If you are familiar with Lightroom, you should recognize these adjustments as the contents of the Basic adjustment panel. I’m not sure what the “2012” suffix means on them, but probably a process version. Anyway, this is literal data copied from the XMP file. It is an industry standard format called XML markup. It is just text. If I change a slider, the text value is changed. These text values are read and re-applied when I open the file in Lightroom. The original pixel data is never altered. You cannot destroy the image by editing it in Lightroom.

What are the limits?

There are limits, but not absolutes. If we boost the exposure too much, at some point we will introduce an unacceptable amount of noise. If we sharpen too much we will introduce artifacts around edges. We can make such a high contrast image that it cannot reproduce properly on screen or in print. We can increase saturation to the point that it is out of gamut for the screen or print.

Most of these are sort of a judgment call by the artist of what the acceptable limit is for the intended application.

But these are just physical limits of what we can do with the tools. The bigger problem, at least for me, is what am I willing to do?

It’s our mindset we need to break

I am the one who usually limits the extents of the changes I will make. I am still too much of a left-brained engineer who is constrained by my memory of what the scene actually looked like.

One way I can tell this is happening is that it is common for me to push an image further every time I revisit it. Upon seeing it again, I think,”that is nice, but I can go further”. And I do. Sometimes the image turns into something different from what I shot. I love it when that happens.

But it is a constant struggle to give myself permission to do it. I am afraid of going too far.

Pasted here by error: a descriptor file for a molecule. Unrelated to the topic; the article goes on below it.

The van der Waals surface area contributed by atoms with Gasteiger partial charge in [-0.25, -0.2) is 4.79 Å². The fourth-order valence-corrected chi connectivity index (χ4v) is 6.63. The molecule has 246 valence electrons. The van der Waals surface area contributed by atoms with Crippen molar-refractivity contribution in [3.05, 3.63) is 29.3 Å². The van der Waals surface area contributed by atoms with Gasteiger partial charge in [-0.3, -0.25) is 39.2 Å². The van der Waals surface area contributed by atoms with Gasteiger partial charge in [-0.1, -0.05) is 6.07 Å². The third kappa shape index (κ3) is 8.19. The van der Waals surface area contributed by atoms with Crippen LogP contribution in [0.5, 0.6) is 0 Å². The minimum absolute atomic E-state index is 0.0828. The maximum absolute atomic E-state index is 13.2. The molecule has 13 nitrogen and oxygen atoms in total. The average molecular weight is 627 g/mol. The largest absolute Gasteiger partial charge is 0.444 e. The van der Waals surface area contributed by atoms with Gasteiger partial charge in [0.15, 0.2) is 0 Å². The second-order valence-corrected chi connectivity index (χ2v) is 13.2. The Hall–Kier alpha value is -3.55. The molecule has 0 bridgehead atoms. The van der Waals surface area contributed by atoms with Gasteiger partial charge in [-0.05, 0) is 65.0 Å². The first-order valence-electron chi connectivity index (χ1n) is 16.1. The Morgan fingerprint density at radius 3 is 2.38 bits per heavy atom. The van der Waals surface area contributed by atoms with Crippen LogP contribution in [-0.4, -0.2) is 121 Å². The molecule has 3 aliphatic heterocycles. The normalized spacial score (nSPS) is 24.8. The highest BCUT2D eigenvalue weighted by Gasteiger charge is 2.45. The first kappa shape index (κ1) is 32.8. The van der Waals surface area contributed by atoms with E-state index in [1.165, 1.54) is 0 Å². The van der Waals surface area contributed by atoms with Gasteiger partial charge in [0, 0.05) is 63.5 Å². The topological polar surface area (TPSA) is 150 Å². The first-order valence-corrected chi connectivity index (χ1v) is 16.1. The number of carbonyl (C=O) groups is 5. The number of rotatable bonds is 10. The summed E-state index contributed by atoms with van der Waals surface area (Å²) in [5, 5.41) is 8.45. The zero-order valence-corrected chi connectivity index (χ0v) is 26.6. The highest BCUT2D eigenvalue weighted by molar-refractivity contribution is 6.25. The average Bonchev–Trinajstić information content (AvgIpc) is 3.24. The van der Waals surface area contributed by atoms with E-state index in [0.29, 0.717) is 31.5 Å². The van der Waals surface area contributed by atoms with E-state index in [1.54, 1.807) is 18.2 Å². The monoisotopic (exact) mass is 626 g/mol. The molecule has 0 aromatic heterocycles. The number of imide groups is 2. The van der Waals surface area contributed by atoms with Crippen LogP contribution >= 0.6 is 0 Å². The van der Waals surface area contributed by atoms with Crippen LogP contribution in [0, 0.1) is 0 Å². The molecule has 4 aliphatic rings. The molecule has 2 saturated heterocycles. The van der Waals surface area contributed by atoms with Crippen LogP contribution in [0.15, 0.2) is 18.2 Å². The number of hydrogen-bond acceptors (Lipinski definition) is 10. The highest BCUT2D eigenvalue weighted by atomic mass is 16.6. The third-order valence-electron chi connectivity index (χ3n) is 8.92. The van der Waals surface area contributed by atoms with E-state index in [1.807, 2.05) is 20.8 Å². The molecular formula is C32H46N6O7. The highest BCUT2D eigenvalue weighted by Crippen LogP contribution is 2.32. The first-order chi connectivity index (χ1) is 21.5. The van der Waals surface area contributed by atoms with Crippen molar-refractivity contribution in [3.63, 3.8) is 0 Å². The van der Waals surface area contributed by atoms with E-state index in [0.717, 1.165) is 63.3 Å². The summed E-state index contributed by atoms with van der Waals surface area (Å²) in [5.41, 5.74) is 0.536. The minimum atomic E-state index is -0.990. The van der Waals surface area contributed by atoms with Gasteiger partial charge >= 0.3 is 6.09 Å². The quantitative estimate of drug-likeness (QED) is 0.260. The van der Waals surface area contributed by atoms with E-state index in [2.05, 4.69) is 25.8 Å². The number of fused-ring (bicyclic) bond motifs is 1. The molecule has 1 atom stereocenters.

Knowing how the tools work and how to non-destructively edit, I should feel free to slam adjustments to the limits just to see what happens. Then back off to the “right” value for the image. I find that the “right” value tends to be higher if I have over-corrected than it is if I come up from the original. I think this is what Mr. Caponigro means when he says “You don’t know you’ve gone far enough until you’ve gone too far.”

Give yourself the freedom to go too far, than back off as necessary. I will try to do the same.

Not for everyone

I know this advice is not for everyone. I still see photographers who say they pride themselves in getting the image “right” in camera and doing minimal editing. That’s their style and their values, so good for them. But if “right” means the closest match possible to the real scene, that seems very limiting. I think we have progressed well beyond the stage of assuming that a photography must be a true representation of reality.

At least, that is my assumption. I operate from the point of view that I am as free to creatively imagine the contents of my frame as a painter is to create on a blank canvas. Even plein air painters take a lot of liberties with what they choose to include or exclude, what colors to use, etc. Some even use the plein air session as a sketch. Later in the studio they refine and complete it according to their interpretation.

That is basically what I do. Some images require more interpretation than others, and my tools allow more freedom for manipulation. One reason I think I could never paint is there is no “undo” with paint. 🙂

Go too far

So I am discovering that what works for me is to consciously push my adjustments beyond what I first think is right. Yes, it may create a bizarre effect and I have to back it off. But I often find that the new setting I back it off to is more extreme than I thought was correct originally. Seeing the extreme helped me understand a new way to view the image.

If you do it right, you can’t damage the image. Give yourself permission to experiment.

Example

The image with this article is an example. This is the mountains and plains about 5 miles from my home. It seems like every time I go back to the image, I need to tweak it a little. And I always push it a little further. I do not back off of what I already did. I think I am nearly to “far enough”.

How Big Can I Print It?

A VERY low resolution image (3 MPix) that would print surprisingly well

One of the things we have to wrestle with when we want to make a print is how big can I print this image and get good results? And how large should I print it? There is a lot of advice out there. Some of it is good.

Film vs. Digital

Virtually all images have to be scaled up for printing. The print you want to hang on your wall is many times larger than the sensor or piece of film you start from. Hardly any of us are shooting 8×10 negatives these days. Even if we are, we still usually want to make larger prints.